Even more strikingly, Nevin says that malaria cases dropped dramatically since troops switched to doxycycline.

“Among U.S. military personnel in Afghanistan, over these past three years, and co-incident with the shift away from mefloquine as a preferred chemoprophylaxis, the rate of malaria has actually fallen over 70%,” Nevin said. “Today in Afghanistan, malaria affects only about 1 U.S. service member per 1,000 per year; this rate is extremely low by historical standards, particularly as compared with rates during prior operations in areas of comparable endemicity, including Somalia, where they were nearly ten times higher.”

It seems that no matter how well a medicine may be in controlled trials, it won’t work if people don’t take it as prescribed in the real world.

“Today’s soldiers may be less likely to adhere to mefloquine chemoprophylaxis because of growing awareness of its strong association with psychiatric symptoms and its potential to induce neurotoxicity,” Nevin concluded. “Senior U.S. military medical officials now acknowledge that the neuropsychiatric side effects caused by mefloquine may confound the diagnosis and management of post-traumatic stress disorder and traumatic brain injury, making its routine use less desirable.”

Nevin, who recently testified before a Senate panel on the chronic effects of mefloquine, said the Food and Drug Administration has convened a panel of neurotoxicologists and other experts to review the safety of the drug, based on recent reports of brainstem damage. These reports, Nevin suggests, represent “the tip of the iceberg” and that “thousands of veterans may suffering from the neurologic and psychiatric effects of mefloquine toxicity”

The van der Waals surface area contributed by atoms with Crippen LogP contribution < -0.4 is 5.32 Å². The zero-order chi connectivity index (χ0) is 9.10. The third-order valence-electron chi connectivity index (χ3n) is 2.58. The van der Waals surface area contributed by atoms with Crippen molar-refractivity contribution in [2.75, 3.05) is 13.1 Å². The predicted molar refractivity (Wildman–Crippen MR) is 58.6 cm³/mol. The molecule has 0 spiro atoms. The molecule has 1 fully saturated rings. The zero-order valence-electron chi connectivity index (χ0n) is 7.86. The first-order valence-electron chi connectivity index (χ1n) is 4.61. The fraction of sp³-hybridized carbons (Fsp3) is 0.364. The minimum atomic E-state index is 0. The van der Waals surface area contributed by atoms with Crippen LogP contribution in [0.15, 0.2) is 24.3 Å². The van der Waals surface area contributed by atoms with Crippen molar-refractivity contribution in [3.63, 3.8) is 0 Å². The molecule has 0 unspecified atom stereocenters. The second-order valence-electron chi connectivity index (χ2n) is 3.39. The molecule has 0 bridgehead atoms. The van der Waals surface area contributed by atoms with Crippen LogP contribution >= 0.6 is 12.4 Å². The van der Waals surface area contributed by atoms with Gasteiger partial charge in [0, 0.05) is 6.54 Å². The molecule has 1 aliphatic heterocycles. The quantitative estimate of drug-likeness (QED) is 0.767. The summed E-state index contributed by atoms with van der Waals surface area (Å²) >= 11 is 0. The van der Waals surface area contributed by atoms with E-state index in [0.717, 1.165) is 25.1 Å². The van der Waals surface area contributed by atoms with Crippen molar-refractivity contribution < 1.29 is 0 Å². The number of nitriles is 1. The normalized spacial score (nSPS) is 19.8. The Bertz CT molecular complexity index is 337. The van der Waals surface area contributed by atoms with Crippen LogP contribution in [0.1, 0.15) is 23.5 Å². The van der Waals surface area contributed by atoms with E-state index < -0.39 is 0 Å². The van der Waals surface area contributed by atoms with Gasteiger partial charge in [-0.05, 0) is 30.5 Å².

Folks seeking support: search "lariaminfo" all one word for independent victim support group.


On the 12th of May 2002 i sufferred a delerium/psychosis while travelling in nepal waiting to go to Tibet a trip of a life time luckily i was with friends who found me a clinic run by Canadian Drs called my family & my sister travelled to get me & bring me back to Australia I was a wreck a zombie confused frightened agrophobic couldnt use my arms or move much, food tasted strange... i was told once the medicine had left my body in 100 days i would be fine!! But 11 years later I still suffer a myriad of symptoms anxiety, extreme fatigue brain fog extreme intolerence to noise also suicidal periods... thank goodness i have a supportive family especially my Mother but basically I'd like the makers of Lariam & the Dr who prescribed it to me to be made to take it & suffer the damage i have... I have no life my mother is 77 years old & she cant keep caring for me..... I dont know what im going to do!!!